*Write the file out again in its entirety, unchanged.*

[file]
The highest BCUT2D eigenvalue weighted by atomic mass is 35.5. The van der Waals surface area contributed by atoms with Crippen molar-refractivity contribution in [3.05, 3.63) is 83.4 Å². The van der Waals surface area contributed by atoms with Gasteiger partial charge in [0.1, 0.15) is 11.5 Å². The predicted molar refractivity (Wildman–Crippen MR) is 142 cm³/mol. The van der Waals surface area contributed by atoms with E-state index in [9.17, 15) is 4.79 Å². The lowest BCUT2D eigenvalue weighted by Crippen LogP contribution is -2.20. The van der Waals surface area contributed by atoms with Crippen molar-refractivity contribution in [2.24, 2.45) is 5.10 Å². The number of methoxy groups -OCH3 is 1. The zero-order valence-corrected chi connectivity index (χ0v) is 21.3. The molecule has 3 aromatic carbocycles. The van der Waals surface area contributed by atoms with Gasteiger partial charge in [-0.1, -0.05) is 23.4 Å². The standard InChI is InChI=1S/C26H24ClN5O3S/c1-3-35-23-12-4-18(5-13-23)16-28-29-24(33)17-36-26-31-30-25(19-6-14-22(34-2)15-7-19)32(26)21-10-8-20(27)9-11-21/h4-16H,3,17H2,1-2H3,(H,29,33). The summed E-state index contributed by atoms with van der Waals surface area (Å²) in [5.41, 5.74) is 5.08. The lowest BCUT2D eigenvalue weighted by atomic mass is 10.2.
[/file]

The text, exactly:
The highest BCUT2D eigenvalue weighted by atomic mass is 35.5. The van der Waals surface area contributed by atoms with Crippen molar-refractivity contribution in [3.05, 3.63) is 83.4 Å². The van der Waals surface area contributed by atoms with Gasteiger partial charge in [0.1, 0.15) is 11.5 Å². The predicted molar refractivity (Wildman–Crippen MR) is 142 cm³/mol. The van der Waals surface area contributed by atoms with E-state index in [9.17, 15) is 4.79 Å². The lowest BCUT2D eigenvalue weighted by Crippen LogP contribution is -2.20. The van der Waals surface area contributed by atoms with Crippen molar-refractivity contribution in [2.24, 2.45) is 5.10 Å². The number of methoxy groups -OCH3 is 1. The zero-order valence-corrected chi connectivity index (χ0v) is 21.3. The molecule has 3 aromatic carbocycles. The van der Waals surface area contributed by atoms with Gasteiger partial charge in [-0.1, -0.05) is 23.4 Å². The standard InChI is InChI=1S/C26H24ClN5O3S/c1-3-35-23-12-4-18(5-13-23)16-28-29-24(33)17-36-26-31-30-25(19-6-14-22(34-2)15-7-19)32(26)21-10-8-20(27)9-11-21/h4-16H,3,17H2,1-2H3,(H,29,33). The summed E-state index contributed by atoms with van der Waals surface area (Å²) in [5.41, 5.74) is 5.08. The lowest BCUT2D eigenvalue weighted by atomic mass is 10.2.